Sunday, March 8, 2009

Racism in New Hampshire

Even as I write this, I know that people may read it and be insulted, annoyed, maybe even furious. However, the fact is, in many cases there is a double standard that comes down to skin color. Why can't we judge people based on their merits (or lack thereof) rather than letting something as irrelevant as the way they look come into it?

First and foremost, I have mixed feelings about the death penalty in general. I mean, I think the idea of putting someone to death as a punishment sort of defeats the purpose in that who are we to decide on that ultimate a punishment? In foreign countries, for example, "crimes" such as adultery which are virtually accepted here are punishable by death. Who gets to make that call? Society? Which society is right? Are any?

If you want to follow the Bible as the guiding force here, Jesus Christ taught and lived forgiveness (the guy was crucified yet cried out to God, "Forgive them, Father, for they know not what they do") while the Ten Commandments state explicitly, "Thou shalt not kill", and then there's the whole "eye for an eye" thing.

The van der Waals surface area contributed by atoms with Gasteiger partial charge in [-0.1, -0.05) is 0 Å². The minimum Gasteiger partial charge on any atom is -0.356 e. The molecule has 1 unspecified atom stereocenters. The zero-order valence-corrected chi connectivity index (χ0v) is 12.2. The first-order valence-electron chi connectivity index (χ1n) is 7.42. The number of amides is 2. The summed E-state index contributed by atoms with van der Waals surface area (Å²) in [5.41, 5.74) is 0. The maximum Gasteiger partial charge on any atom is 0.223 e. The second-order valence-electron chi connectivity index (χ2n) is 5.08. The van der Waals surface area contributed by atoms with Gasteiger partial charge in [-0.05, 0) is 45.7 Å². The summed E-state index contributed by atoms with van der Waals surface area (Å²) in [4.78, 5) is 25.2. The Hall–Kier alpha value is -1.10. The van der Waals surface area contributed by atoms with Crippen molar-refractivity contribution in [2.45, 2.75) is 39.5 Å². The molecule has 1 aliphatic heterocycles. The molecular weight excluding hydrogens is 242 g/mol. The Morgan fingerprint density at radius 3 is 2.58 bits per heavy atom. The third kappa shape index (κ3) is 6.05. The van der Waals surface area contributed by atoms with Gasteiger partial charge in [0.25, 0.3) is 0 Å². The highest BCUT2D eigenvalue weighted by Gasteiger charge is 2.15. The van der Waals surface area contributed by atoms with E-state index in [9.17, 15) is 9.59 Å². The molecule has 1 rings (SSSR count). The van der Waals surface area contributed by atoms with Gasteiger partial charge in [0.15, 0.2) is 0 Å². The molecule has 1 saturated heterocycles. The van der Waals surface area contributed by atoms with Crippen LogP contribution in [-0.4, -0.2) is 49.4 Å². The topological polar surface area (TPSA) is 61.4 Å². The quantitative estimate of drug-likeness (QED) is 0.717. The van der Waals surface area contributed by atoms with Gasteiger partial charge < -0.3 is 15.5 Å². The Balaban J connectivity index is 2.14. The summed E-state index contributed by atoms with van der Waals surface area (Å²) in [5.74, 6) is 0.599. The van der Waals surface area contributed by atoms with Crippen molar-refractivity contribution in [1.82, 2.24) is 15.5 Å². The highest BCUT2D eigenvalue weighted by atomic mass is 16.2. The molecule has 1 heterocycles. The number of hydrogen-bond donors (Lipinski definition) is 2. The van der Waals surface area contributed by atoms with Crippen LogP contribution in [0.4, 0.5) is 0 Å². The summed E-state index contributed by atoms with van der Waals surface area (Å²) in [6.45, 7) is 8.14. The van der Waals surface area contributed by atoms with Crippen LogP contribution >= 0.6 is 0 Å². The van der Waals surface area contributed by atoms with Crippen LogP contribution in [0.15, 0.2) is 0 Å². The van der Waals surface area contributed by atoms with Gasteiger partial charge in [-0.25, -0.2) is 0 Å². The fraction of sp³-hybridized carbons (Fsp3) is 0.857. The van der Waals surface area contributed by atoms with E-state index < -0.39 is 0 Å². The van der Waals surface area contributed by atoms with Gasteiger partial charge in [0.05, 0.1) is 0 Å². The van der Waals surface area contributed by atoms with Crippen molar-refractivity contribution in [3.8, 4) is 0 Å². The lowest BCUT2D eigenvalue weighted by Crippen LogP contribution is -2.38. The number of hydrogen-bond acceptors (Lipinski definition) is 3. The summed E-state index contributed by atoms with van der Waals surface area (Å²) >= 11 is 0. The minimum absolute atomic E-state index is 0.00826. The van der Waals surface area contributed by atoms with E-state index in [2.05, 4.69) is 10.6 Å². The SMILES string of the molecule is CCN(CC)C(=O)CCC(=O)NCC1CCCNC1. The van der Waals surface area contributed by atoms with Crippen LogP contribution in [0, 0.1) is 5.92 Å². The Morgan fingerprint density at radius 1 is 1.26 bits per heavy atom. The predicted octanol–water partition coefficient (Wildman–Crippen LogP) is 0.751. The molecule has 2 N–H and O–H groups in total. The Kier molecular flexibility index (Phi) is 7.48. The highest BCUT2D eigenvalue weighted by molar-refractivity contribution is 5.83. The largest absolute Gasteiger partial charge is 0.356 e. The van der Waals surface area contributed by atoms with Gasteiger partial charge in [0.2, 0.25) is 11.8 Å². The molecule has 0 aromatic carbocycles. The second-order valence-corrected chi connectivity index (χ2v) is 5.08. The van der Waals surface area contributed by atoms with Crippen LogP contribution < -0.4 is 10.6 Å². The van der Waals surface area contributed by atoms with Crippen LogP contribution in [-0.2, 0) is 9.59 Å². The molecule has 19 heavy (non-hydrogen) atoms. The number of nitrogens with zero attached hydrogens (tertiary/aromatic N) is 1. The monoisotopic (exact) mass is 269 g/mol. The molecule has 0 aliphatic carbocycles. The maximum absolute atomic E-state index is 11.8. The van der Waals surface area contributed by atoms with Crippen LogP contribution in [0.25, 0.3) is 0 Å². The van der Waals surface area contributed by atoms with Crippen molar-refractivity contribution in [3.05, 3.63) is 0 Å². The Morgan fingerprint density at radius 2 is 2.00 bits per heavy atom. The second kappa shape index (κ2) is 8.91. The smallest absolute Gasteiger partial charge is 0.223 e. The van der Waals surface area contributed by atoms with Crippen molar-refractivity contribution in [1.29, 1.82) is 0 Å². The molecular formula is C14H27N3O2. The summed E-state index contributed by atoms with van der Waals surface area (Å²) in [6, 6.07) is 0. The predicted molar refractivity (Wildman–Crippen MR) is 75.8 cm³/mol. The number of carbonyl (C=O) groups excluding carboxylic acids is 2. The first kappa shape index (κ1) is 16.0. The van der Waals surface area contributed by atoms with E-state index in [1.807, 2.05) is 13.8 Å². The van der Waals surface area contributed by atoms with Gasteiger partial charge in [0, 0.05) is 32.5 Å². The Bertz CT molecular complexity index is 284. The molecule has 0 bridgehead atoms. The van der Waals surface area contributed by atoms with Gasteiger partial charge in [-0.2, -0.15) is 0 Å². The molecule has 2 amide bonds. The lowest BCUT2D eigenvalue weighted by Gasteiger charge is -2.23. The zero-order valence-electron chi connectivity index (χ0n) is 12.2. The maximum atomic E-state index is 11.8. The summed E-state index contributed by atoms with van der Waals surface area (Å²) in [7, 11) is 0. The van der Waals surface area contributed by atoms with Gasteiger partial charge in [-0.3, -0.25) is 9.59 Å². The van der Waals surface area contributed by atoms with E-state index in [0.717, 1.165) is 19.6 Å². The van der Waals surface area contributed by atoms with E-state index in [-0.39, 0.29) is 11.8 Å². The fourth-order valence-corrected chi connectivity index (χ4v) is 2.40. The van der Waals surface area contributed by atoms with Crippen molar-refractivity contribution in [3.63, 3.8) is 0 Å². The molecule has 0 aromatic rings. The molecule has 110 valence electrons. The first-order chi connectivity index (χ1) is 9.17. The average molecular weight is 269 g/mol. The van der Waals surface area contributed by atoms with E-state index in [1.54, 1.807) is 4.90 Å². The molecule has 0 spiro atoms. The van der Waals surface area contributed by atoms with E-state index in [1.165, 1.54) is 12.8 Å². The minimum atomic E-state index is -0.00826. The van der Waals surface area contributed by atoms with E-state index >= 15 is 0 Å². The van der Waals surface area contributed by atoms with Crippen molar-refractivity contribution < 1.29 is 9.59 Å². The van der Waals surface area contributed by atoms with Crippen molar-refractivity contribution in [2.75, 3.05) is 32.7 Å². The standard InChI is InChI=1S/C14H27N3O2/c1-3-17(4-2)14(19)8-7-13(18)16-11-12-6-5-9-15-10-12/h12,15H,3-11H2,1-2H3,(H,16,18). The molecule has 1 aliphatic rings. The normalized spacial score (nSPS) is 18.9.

This is a level of philosophy that I waver on--I am so unsure as to my own views on the death penalty that I can't come down on either side in writing. I'm curious as to what others think, so feel free to comment. I'm open for debate, since it depends on the day with me, in many ways.

A man named Michael Addison was sentenced to death in New Hampshire today. Addison shot a police officer named Michael Briggs and unquestionably deserved severe punishment. The family and friends of Officer Briggs have suffered a loss they will never recover from, and that's a crime that Addison will have to answer to a higher power for no matter what we do to him here on Earth.

My issue is that in August of 1997, another New Hampshire police officer, Epsom's Jeremy Charron, was killed in the line of duty by two men named Gordon Perry and Kevin Paul. Perry, who did the actual shooting, was sentenced to life in prison without the possibility of parole while Paul received a 16-50 year prison sentence.